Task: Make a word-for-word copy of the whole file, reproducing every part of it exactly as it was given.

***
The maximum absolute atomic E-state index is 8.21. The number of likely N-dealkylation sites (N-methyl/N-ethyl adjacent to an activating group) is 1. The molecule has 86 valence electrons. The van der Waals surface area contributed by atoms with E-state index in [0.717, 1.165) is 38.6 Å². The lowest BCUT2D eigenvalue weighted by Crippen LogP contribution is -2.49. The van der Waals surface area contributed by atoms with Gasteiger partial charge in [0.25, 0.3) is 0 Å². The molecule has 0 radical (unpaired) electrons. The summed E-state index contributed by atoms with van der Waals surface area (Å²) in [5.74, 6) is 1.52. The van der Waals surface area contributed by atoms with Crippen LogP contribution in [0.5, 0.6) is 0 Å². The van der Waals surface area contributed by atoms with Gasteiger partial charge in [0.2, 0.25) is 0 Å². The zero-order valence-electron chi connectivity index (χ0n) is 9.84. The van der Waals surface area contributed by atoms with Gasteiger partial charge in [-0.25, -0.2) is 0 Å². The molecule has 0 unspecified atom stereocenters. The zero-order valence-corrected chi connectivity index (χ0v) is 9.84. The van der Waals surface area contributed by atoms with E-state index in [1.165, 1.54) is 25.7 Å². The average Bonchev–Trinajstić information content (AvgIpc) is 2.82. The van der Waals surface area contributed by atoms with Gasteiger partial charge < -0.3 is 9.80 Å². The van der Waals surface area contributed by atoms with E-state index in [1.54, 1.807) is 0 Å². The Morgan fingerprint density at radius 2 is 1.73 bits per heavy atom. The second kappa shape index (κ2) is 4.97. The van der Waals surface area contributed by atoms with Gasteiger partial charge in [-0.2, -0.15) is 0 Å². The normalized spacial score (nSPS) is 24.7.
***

The maximum absolute atomic E-state index is 8.21. The number of likely N-dealkylation sites (N-methyl/N-ethyl adjacent to an activating group) is 1. The molecule has 86 valence electrons. The van der Waals surface area contributed by atoms with E-state index in [0.717, 1.165) is 38.6 Å². The lowest BCUT2D eigenvalue weighted by Crippen LogP contribution is -2.49. The van der Waals surface area contributed by atoms with Gasteiger partial charge in [0.25, 0.3) is 0 Å². The molecule has 0 radical (unpaired) electrons. The summed E-state index contributed by atoms with van der Waals surface area (Å²) in [5.74, 6) is 1.52. The van der Waals surface area contributed by atoms with Crippen LogP contribution in [0.5, 0.6) is 0 Å². The van der Waals surface area contributed by atoms with Gasteiger partial charge in [0.2, 0.25) is 0 Å². The zero-order valence-electron chi connectivity index (χ0n) is 9.84. The van der Waals surface area contributed by atoms with Gasteiger partial charge in [-0.25, -0.2) is 0 Å². The molecule has 0 unspecified atom stereocenters. The zero-order valence-corrected chi connectivity index (χ0v) is 9.84. The van der Waals surface area contributed by atoms with E-state index in [1.165, 1.54) is 25.7 Å². The average Bonchev–Trinajstić information content (AvgIpc) is 2.82. The van der Waals surface area contributed by atoms with Gasteiger partial charge < -0.3 is 9.80 Å². The van der Waals surface area contributed by atoms with E-state index in [1.54, 1.807) is 0 Å². The Morgan fingerprint density at radius 2 is 1.73 bits per heavy atom. The second kappa shape index (κ2) is 4.97. The van der Waals surface area contributed by atoms with Gasteiger partial charge in [-0.2, -0.15) is 0 Å². The normalized spacial score (nSPS) is 24.7.